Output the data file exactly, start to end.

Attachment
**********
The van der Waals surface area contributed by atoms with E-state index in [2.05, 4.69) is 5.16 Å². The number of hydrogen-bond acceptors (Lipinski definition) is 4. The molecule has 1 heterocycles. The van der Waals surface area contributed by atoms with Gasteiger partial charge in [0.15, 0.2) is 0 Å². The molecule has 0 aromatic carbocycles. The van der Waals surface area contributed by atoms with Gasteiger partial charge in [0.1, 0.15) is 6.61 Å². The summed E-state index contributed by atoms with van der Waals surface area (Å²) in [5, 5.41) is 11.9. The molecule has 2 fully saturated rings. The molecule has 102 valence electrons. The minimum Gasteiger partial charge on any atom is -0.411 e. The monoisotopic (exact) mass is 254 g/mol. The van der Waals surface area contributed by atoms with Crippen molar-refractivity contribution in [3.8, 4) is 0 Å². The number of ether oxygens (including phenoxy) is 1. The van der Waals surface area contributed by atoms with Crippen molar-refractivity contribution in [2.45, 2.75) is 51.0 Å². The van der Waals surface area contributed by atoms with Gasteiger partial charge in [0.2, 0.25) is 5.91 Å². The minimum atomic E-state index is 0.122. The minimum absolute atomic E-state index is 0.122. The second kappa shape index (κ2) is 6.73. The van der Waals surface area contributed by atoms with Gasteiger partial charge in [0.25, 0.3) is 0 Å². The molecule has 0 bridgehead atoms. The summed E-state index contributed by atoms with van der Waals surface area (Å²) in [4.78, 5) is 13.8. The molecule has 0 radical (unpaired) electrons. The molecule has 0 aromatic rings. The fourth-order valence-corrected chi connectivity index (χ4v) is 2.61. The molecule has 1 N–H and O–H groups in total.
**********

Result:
The van der Waals surface area contributed by atoms with E-state index in [2.05, 4.69) is 5.16 Å². The number of hydrogen-bond acceptors (Lipinski definition) is 4. The molecule has 1 heterocycles. The van der Waals surface area contributed by atoms with Gasteiger partial charge in [0.15, 0.2) is 0 Å². The molecule has 0 aromatic carbocycles. The van der Waals surface area contributed by atoms with Gasteiger partial charge in [0.1, 0.15) is 6.61 Å². The summed E-state index contributed by atoms with van der Waals surface area (Å²) in [5, 5.41) is 11.9. The molecule has 2 fully saturated rings. The molecule has 102 valence electrons. The minimum Gasteiger partial charge on any atom is -0.411 e. The monoisotopic (exact) mass is 254 g/mol. The van der Waals surface area contributed by atoms with Crippen molar-refractivity contribution in [3.8, 4) is 0 Å². The number of ether oxygens (including phenoxy) is 1. The van der Waals surface area contributed by atoms with Crippen molar-refractivity contribution in [2.45, 2.75) is 51.0 Å². The van der Waals surface area contributed by atoms with Gasteiger partial charge in [0.2, 0.25) is 5.91 Å². The minimum atomic E-state index is 0.122. The minimum absolute atomic E-state index is 0.122. The second kappa shape index (κ2) is 6.73. The van der Waals surface area contributed by atoms with Gasteiger partial charge in [0.25, 0.3) is 0 Å². The molecule has 0 bridgehead atoms. The summed E-state index contributed by atoms with van der Waals surface area (Å²) in [4.78, 5) is 13.8. The molecule has 0 radical (unpaired) electrons. The molecule has 0 aromatic rings. The fourth-order valence-corrected chi connectivity index (χ4v) is 2.61. The molecule has 1 N–H and O–H groups in total.